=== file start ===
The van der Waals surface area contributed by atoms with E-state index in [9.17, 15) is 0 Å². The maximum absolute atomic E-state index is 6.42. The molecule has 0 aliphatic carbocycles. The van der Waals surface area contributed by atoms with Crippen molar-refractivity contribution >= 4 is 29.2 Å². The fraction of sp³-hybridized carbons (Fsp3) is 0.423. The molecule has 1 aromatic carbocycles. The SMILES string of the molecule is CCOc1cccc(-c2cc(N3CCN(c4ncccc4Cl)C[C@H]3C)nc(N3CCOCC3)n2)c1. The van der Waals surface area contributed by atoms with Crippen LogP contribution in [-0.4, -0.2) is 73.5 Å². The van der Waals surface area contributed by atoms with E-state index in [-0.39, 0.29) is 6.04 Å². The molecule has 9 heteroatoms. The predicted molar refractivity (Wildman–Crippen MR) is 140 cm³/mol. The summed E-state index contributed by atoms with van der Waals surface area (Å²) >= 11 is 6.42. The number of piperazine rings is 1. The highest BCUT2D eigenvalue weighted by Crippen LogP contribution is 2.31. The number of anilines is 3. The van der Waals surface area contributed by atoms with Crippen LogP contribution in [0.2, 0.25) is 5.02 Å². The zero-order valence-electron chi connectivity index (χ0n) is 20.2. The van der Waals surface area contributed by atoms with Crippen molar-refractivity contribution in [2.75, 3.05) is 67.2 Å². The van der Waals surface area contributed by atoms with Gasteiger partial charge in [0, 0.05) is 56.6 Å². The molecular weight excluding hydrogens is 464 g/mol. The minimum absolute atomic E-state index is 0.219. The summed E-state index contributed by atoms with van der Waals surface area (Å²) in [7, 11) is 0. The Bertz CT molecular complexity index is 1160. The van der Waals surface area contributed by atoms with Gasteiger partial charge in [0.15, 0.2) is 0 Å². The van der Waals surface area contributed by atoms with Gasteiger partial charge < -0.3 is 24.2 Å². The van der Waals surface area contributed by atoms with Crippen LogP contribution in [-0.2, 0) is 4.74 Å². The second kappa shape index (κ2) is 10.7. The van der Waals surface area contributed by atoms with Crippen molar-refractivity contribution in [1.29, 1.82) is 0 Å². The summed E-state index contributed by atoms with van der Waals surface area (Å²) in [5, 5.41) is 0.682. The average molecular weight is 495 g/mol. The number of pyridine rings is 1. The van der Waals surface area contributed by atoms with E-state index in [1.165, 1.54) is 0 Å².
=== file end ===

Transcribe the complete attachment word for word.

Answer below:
The van der Waals surface area contributed by atoms with E-state index in [9.17, 15) is 0 Å². The maximum absolute atomic E-state index is 6.42. The molecule has 0 aliphatic carbocycles. The van der Waals surface area contributed by atoms with Crippen molar-refractivity contribution >= 4 is 29.2 Å². The fraction of sp³-hybridized carbons (Fsp3) is 0.423. The molecule has 1 aromatic carbocycles. The SMILES string of the molecule is CCOc1cccc(-c2cc(N3CCN(c4ncccc4Cl)C[C@H]3C)nc(N3CCOCC3)n2)c1. The van der Waals surface area contributed by atoms with Crippen LogP contribution in [-0.4, -0.2) is 73.5 Å². The van der Waals surface area contributed by atoms with E-state index in [-0.39, 0.29) is 6.04 Å². The molecule has 9 heteroatoms. The predicted molar refractivity (Wildman–Crippen MR) is 140 cm³/mol. The summed E-state index contributed by atoms with van der Waals surface area (Å²) >= 11 is 6.42. The number of piperazine rings is 1. The highest BCUT2D eigenvalue weighted by Crippen LogP contribution is 2.31. The number of anilines is 3. The van der Waals surface area contributed by atoms with Crippen LogP contribution in [0.2, 0.25) is 5.02 Å². The zero-order valence-electron chi connectivity index (χ0n) is 20.2. The van der Waals surface area contributed by atoms with Crippen molar-refractivity contribution in [2.75, 3.05) is 67.2 Å². The van der Waals surface area contributed by atoms with Gasteiger partial charge in [0, 0.05) is 56.6 Å². The molecular weight excluding hydrogens is 464 g/mol. The minimum absolute atomic E-state index is 0.219. The summed E-state index contributed by atoms with van der Waals surface area (Å²) in [7, 11) is 0. The Bertz CT molecular complexity index is 1160. The van der Waals surface area contributed by atoms with Gasteiger partial charge in [0.15, 0.2) is 0 Å². The van der Waals surface area contributed by atoms with Gasteiger partial charge < -0.3 is 24.2 Å². The van der Waals surface area contributed by atoms with Crippen LogP contribution in [-0.2, 0) is 4.74 Å². The second kappa shape index (κ2) is 10.7. The van der Waals surface area contributed by atoms with Crippen molar-refractivity contribution in [1.29, 1.82) is 0 Å². The summed E-state index contributed by atoms with van der Waals surface area (Å²) in [5, 5.41) is 0.682. The average molecular weight is 495 g/mol. The number of pyridine rings is 1. The van der Waals surface area contributed by atoms with E-state index in [1.165, 1.54) is 0 Å².